Gerdnium, a crane, from the long beak of the fruiting capsule.

Perennial. Open woods and fields. Newfoundland to Manitoba, south to Georgia, Alabama, and Kansas. Abundant in northern Ohio. April-July.


Somewhat woody, with astringent juices, used medicinally.


Erect, hairy, usually forking above, one to two feet high.


Basal leaves with long petioles, about five-parted, the wedge-shaped divisions lobed and variously toothed and cleft; stem-leaves two, similar to the basal ones, both hairy, and more or less mottled with paler green.


Pale rose-purple, rather large, an inch or more across.


Sepals five, ovate-lanceolate, somewhat hairy.


Petals five, rose-purple, distinctly veined, obovate, with a small dense tuft of hairs on the inside of the claw.


Ten stamens in two sets, which mature at different times, all inserted with the petals.


Ovary five-lobed, five-celled, placed around the base of an elongated axis; five styles cohering with the axis, free at the summit.


Five carpels, dry, slender, long-tailed by the persistent style divisions and separating from the axis by the curling back of the style from the base, which ejects the seeds some distance from the plant.

Pollinated by bees and butterflies. Nectar-bearing. Stamens mature before the stigmas.

"Wildwood Geraniums All in their best, Languidly leaning

In purple gauze dressed."

- Clara Smith.

The Wild Geranium is really a sturdy plant, but the wide-spread, five-petalled blossom is delicate both in texture and appearance. The petals open an exquisite rose-purple; the ten stamens reclining upon their breast await the summons of life; in the centre the style stands as a thick column. As soon as the corolla is fully opened five stamens raise themselves around the style, and one after another the anthers open and pour out their pollen. After these the other five arise, pour out their pollen, and then, the anthers' service being ended, they wither and pass away. The insect visitors of this period eat nectar and carry away pollen.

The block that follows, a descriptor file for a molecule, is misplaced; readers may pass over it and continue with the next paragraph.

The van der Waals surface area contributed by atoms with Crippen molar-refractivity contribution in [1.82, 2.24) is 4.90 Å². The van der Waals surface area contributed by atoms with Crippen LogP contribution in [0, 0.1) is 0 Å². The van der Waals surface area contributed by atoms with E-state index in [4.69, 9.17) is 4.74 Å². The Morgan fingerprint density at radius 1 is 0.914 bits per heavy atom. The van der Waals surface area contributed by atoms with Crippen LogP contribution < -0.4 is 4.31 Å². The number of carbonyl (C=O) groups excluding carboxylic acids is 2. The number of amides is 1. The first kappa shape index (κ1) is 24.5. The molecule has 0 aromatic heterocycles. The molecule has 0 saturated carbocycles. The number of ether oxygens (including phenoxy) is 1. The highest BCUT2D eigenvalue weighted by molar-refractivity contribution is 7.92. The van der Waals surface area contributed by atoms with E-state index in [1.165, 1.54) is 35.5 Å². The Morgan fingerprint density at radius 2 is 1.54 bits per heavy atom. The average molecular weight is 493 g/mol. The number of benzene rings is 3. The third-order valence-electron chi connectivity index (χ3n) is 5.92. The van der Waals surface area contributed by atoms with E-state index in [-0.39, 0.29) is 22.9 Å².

In the meantime the petals continue their honey call to the bees and the pistil awakens. The central column opens its five arms and the stigmas stand out like rays, ready to brush off and retain upon their sticky surface any pollen a nectar-seeking bee may have gathered upon her hairy coat. The life of the flower is usually two or three days; the first day the insects get pollen, which they carry to older blossoms; the second day, seeking nectar, they bring to the receptive stigmas the pollen they have brushed from a younger flower. If the weather is warm and sunny this process may be accomplished in less than two days; if the weather is cold and the day gloomy the life of the blossom is prolonged. It is clear that the blossom has passed beyond the power of self-fertilization and awaits the insect guests as long as it can.

The mechanism by which the slender capsule distributes its seeds is most interesting. It is this capsule that gives the common name to the plant, since it bears a superficial resemblance to a crane's head with its long bill. This resemblance was seen by Dioscorides nearly two thousand years ago, and it is to him we are indebted for the suggestion. This capsule belongs to the class we call explosive fruits, those that throw their seeds some distance from the parent plant. It is worth while to notice how this is done by our wild-wood Geranium. A central axis grows up from the stalk through the styles, the capsule made up of five parts grows out with it. When the seeds are ripe and all is ready, suddenly the parts of the capsule give way at the base and coil outward with force, ejecting their seeds. All Wild Geraniums scatter their seeds in this way. If one wishes to see this process go on at leisure, gather a stem with ripe fruit early in the morning, place it in a vase in the sun. It will soon become dry, and eventually the fruit will snap and crack, and as the carpels curl up the seeds will fly out.

Wild Geranium. Geranium maculatum

Wild Geranium. Geranium maculatum

False Solomon's-Seal. Vagnera racemosa

Smooth Solomon's-Seal. Polygonatum commutation, very similar to Polygonatum biflorum but blooming later